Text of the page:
UGC guidelines require at least 50% of the credits assigned to IKS to be related to the “major” subject. MBBS students must study Indian systems of medicine.
R. Radhika | June 23, 2023 | 01:36 PM IST
NEW DELHI: University Grants Commission has made vedic mathematics, observations of ancient astronomy, mythological epics, puranas, and ancient Sanskrit text Sushruta-Samhita an essential part of credit-based curriculum in all higher educational institutions.
According to the final ‘Guidelines for Incorporating Indian Knowledge in Higher Education Curricula’, educational institutions across India will have to offer a panoply of foundational and elective courses on Indian Knowledge Systems at both undergraduate and postgraduate levels.
The guidelines recommend that MBBS students take credit courses in the first year on Indian Systems of Medicine, to get a “basic understanding of Ayurveda, Yoga and Naturopathy, Unani, Siddha, and Homeopathy”. In the second year, UGC recommended, MBBS students can take credit courses in theory and practice of the same courses. Selected extracts on plastic surgery, cataract surgery and anal fistula from ancient text of Suśruta-Samhitā are some of the suggested courses by UGC. The Indian Medical Association had earlier opposed the inclusion of Indian systems of medicine in the MBBS curriculum.
In addition, every student enrolled in either undergraduate or postgraduate programmes should be encouraged to take credit courses in IKS amounting in all to at least five percent of the total mandated credits. As per UGC regulations, at least “50 percent of the credits apportioned to the IKS should be related to the major discipline and should be accounted for the credits assigned to the major discipline.”
For teachers the guidelines further recommend that a “wide range of primary and secondary resources” and at least two lectures on “fundamental vocabulary of IKS” should be provided to enable teachers to understand the continuous and vibrant tradition of IKS.
The guidelines also encourage institutions to teach contemporary applications of the Indian Knowledge Traditions. The medium of instruction for the IKS courses could be any of the Indian languages which have been approved as a medium of instruction in higher education, apart from English and Sanskrit.
Students enrolled in four-year undergraduate programmes are required to take a broad-based IKS foundational course that covers introductory material on all aspects, preferably in the first four semesters.
At least half of the credits apportioned to IKS should be related to a major discipline and accounted for the credits assigned to that major discipline. “These credits may be apportioned to the core disciplinary courses and the multidisciplinary courses. These courses could be in any of the disciplines/topics that are part of IKS, which are related to the field of specialisation that the student is pursuing in the UG programme.” In other words, a BA (H) History student will be encouraged to pick courses related to history or a Mathematics major can choose elective courses on vedic mathematics.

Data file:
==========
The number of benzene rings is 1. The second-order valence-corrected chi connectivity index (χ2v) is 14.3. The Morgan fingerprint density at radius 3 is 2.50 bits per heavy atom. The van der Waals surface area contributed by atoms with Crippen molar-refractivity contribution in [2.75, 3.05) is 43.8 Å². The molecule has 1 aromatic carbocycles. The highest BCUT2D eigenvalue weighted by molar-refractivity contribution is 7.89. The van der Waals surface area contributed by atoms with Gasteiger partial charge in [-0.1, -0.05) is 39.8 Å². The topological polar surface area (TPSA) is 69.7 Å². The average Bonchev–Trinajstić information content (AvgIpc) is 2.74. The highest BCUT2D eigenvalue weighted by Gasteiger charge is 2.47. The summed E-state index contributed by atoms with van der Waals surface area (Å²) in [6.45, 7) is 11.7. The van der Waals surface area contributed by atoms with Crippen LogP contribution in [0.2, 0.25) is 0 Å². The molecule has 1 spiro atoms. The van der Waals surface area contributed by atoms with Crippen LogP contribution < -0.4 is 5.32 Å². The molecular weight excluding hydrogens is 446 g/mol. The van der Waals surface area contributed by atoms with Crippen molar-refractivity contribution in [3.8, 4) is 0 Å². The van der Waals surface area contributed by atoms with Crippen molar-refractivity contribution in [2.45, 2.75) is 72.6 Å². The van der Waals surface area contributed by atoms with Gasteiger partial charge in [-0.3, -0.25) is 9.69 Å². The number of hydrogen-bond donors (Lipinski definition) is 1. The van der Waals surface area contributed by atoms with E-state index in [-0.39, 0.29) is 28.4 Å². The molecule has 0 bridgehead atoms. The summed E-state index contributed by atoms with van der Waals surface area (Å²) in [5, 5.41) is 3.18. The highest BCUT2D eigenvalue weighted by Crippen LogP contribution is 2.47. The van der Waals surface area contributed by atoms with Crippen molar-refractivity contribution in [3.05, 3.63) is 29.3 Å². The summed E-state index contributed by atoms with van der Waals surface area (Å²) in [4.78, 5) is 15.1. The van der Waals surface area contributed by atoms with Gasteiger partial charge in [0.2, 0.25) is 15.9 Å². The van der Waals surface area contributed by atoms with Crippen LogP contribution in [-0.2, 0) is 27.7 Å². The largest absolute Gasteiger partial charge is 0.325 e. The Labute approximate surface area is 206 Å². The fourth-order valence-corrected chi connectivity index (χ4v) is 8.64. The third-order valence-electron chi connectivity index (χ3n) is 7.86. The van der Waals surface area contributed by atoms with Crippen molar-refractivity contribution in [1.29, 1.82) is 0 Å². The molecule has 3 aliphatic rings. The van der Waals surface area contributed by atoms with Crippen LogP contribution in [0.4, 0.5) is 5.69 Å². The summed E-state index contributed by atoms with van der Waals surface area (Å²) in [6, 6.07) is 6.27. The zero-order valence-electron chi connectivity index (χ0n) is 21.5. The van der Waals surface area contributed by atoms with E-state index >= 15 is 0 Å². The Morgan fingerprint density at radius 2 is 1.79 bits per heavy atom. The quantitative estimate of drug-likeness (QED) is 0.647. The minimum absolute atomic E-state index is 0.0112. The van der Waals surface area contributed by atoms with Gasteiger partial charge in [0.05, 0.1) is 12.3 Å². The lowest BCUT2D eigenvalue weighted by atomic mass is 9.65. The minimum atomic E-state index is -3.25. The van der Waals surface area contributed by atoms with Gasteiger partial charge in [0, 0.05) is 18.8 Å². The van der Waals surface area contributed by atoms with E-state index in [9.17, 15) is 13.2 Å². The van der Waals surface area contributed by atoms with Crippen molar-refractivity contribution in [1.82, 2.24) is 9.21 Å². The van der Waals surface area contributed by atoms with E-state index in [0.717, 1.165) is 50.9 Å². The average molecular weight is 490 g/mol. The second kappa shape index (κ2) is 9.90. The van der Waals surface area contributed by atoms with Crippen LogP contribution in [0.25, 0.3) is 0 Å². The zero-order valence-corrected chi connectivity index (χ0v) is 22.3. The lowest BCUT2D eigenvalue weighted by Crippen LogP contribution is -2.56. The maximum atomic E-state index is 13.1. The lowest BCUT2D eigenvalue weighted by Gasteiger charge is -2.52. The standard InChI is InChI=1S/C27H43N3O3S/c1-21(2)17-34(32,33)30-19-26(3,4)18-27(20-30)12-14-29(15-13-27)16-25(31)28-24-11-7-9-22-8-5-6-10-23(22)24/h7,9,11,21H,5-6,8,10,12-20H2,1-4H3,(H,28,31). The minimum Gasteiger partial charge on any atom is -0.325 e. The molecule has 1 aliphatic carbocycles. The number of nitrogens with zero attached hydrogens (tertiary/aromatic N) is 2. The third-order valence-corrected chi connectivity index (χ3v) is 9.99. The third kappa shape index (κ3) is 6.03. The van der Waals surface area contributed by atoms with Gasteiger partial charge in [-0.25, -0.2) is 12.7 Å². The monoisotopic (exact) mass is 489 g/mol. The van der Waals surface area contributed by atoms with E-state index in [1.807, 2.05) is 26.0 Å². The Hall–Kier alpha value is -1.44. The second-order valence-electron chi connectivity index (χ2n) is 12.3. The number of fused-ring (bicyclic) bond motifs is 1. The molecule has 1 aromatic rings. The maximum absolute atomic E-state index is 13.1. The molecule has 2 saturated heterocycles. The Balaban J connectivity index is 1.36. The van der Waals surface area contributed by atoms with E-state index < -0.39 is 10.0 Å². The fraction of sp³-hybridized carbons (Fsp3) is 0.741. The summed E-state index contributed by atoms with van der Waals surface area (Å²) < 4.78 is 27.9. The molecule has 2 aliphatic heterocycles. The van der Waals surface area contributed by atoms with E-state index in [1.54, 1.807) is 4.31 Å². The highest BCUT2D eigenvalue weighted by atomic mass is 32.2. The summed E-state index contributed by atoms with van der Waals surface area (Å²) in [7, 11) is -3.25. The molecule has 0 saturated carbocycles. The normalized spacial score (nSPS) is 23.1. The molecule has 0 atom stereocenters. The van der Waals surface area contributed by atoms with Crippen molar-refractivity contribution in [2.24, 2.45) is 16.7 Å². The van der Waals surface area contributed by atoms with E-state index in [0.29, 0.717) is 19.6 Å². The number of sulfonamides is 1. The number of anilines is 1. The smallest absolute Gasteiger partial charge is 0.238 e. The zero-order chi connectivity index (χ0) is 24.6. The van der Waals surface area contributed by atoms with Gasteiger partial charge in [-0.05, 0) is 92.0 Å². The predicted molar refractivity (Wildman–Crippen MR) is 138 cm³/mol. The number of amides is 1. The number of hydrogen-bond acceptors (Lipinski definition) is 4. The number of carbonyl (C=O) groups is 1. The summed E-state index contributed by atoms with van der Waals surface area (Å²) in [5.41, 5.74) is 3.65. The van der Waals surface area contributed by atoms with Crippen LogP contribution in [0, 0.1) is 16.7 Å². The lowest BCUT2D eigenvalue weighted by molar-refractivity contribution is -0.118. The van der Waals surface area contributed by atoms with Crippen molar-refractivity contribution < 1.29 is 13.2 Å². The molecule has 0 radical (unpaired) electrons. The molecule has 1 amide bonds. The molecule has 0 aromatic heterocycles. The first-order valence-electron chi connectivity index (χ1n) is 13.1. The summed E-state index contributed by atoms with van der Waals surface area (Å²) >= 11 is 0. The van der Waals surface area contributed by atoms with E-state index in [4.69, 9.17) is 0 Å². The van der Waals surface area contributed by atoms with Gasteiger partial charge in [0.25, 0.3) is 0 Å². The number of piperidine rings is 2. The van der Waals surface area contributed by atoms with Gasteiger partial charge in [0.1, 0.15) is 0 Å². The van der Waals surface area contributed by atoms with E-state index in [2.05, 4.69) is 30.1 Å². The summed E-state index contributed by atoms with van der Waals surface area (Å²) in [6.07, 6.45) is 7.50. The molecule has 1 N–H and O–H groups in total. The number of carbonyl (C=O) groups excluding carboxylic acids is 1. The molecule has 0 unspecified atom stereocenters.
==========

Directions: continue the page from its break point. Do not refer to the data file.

At postgraduate level, irrespective of discipline, UGC guidelines recommend that students should take “adequate number of advanced credit courses in any of the disciplines or topics that are part of IKS and related to their subject of specialisation”. Apart from that students can also opt for additional courses that are “ consistent with the requirements of the PG programme”.
The guidelines have also outlined a model curriculum based on which higher education institutions can design their own curriculum. Courses like Indian logic, Indian linguistics, Indian metallurgy, Indian architecture are some of the suggested elective courses. Special topics that are part of IKS, such as Indian algebra, Indian astronomical instruments, Indian iconography, Indian musical instruments, water management in Pre-British India are also recommended subjects.
Some of the other courses suggested by UGC include “splendid geographical isolation of India and the uniqueness of Indian culture”, “Ramayana and Mahabharata, and their important regional versions”, “Puranas”, foundational texts of Indian Philosophies, “including the Jaina and Bauddha”, and “foundational texts of Indian religious sampradayas, from the Vedic period to the Bhakti traditions of different regions”.
Topics like “Bharartavarsha as a Chakravarti-Kshetra and important attributes of Chakravartin (concept of universal ruler which finds mention in Hindu, Buddhist traditions)” is also one of the suggested potential courses in Indian polity and economy.
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